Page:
Detangling the EU Deforestation Regulation

Detangling the EU Deforestation Regulation


19 June, 2024


Member spotlight




Practical examples for companies to understand EUDR regulations & how to navigate the new legislative requirements.

Deforestation remains a major global issue, impacting climate, biodiversity, water quality, and cultural heritage. For developed world governments and consumers, it can be difficult to fight deforestation, which often occurs deep in supply chains in the developing world. This new regulation from the European Union (EU) aims to address that issue. 

The EU Deforestation Regulation (EUDR) came into force on 29 June 2023 and aims to guarantee that selected products EU citizens consume do not contribute to deforestation or forest degradation. It covers seven commodities and their derivatives or embedded products and affects all corporate stakeholders in the EU involved in the commercialization of those products.

In our previous article, we have summarized the key requirements of the EUDR. All companies placing products on the EU market, including goods produced in the EU containing one of the seven commodities, must comply with the EUDR. You can find more on EUDR requirements here. 

In this piece, we will lay out how you can navigate these new legislative requirements, using five realistic cases to detangle how companies across the supply chain must comply with the EUDR and how they need to provide due diligence.

Requirements for Companies

The EU company, or operator, who is the first to make a product or commodity available in the European market, i.e., places it on the market, must perform full due diligence, including the provision of geographic coordinates of land where commodities are produced. Companies further handling the relevant commodity, or any product related to relevant commodities, can refer to due diligence statements provided by their suppliers.

Small- and medium-sized traders will also be required to collect information on trading partners of the relevant commodities but are not required to ensure their trading partners are deforestation-free and, hence, do not need to collect geographic data on product commodity origins. 

Companies and traders overseas may not be required to provide due diligence, but should prepare to be able to make required information available to their business partners in the EU (because these can only import if they have the information). 

Understanding the EUDR – Examples

What will be required of affected companies?

Company A wishes to import cocoa to the European market from Ghana. The company is required to perform proper due diligence to guarantee that the imported cocoa is not linked to land deforested or forest degraded after 31 December 2020, and that the sourcing and production of the cocoa comply with relevant local regulations. This is valid both when Company A directly imports or via third parties.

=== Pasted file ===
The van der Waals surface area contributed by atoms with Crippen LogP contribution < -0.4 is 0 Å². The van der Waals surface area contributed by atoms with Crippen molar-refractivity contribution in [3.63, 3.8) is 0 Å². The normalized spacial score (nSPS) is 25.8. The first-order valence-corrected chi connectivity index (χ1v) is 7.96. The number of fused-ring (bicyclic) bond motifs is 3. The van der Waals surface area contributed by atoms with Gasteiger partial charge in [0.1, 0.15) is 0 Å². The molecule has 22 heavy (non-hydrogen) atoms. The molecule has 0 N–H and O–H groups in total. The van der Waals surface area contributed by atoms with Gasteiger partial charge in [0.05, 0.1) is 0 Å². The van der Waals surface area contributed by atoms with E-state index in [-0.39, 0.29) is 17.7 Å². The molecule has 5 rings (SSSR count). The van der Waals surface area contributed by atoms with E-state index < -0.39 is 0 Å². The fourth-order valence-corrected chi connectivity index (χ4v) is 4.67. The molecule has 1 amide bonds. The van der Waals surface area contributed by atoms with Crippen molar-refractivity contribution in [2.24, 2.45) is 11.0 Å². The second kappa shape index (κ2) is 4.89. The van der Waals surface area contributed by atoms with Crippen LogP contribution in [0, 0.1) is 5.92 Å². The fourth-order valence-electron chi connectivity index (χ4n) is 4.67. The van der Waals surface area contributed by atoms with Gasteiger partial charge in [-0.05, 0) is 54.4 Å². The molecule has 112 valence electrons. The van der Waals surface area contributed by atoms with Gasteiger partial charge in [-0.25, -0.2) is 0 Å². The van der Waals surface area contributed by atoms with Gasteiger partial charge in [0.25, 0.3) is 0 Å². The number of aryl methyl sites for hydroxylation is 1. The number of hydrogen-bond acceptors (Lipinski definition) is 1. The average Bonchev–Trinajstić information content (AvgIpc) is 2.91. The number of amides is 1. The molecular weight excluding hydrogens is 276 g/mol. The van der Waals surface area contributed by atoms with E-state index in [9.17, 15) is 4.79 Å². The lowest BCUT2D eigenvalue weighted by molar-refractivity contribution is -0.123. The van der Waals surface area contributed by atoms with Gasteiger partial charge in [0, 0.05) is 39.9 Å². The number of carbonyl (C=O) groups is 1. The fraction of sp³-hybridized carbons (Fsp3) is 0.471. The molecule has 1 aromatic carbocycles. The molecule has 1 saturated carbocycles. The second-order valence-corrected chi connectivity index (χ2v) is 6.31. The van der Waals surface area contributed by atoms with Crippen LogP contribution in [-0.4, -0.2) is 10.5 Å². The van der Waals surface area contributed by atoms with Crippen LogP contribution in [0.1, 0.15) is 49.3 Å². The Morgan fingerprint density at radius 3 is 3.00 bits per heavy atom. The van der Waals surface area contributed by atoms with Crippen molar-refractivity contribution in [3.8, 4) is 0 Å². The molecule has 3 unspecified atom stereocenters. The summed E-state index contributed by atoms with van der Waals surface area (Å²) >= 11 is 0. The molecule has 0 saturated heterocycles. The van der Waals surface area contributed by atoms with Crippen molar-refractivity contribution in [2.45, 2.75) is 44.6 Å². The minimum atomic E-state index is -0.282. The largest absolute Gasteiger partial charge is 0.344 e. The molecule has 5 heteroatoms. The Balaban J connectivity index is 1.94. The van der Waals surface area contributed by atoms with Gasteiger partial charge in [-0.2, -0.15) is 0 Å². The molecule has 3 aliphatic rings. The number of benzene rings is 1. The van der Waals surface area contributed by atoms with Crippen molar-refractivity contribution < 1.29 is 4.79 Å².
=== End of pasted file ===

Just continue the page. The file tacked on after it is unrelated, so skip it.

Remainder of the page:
This means Company A is required to collect the geolocation of all plots of land and date/time range of production, among other information, to perform due diligence. Companies such as Company A will need an in-depth understanding of their supply chains. 

Key takeaways:

  • The submission of the due diligence statement to an authority in a given Member State is a requirement for a European company importing or using relevant products in the EU the first time.
  • Companies need to trace every relevant commodity back to its plot of land before placing it on the market or before exporting it to the EU.
  • Cut-off date: Companies cannot import goods linked to one of the 7 commodities if the land linked to that commodity was deforested or forest degraded after 31 December 2020. If deforestation happened before that cut-off date, then the product is considered compliant with the EUDR and can be imported.

How will the EUDR affect due diligence along value chains?

Company B buys the cocoa imported by Company A and uses it to produce chocolate, which is then sold worldwide. Company B might assume it does not need to comply with the EUDR as the commodity has already been imported into the EU and accordingly due diligence has been demonstrated. However, the EUDR covers seven main commodities and products that originate from or are part of these commodities. Therefore, Company B must also demonstrate that the cocoa did not contribute to deforestation past the cut-off date.

Key takeaways:

  • Downstream companies are obliged to ascertain that due diligence was carried out by companies upstream and retain legal responsibility if upstream companies breach the requirements set out by the EUDR. 
  • Companies further down the supply chain can refer to the due diligence performed by predecessors by including the relevant reference number for the parts of their relevant products that were already subject to a due diligence. 

What happens if a part of the goods is discovered to be non-compliant?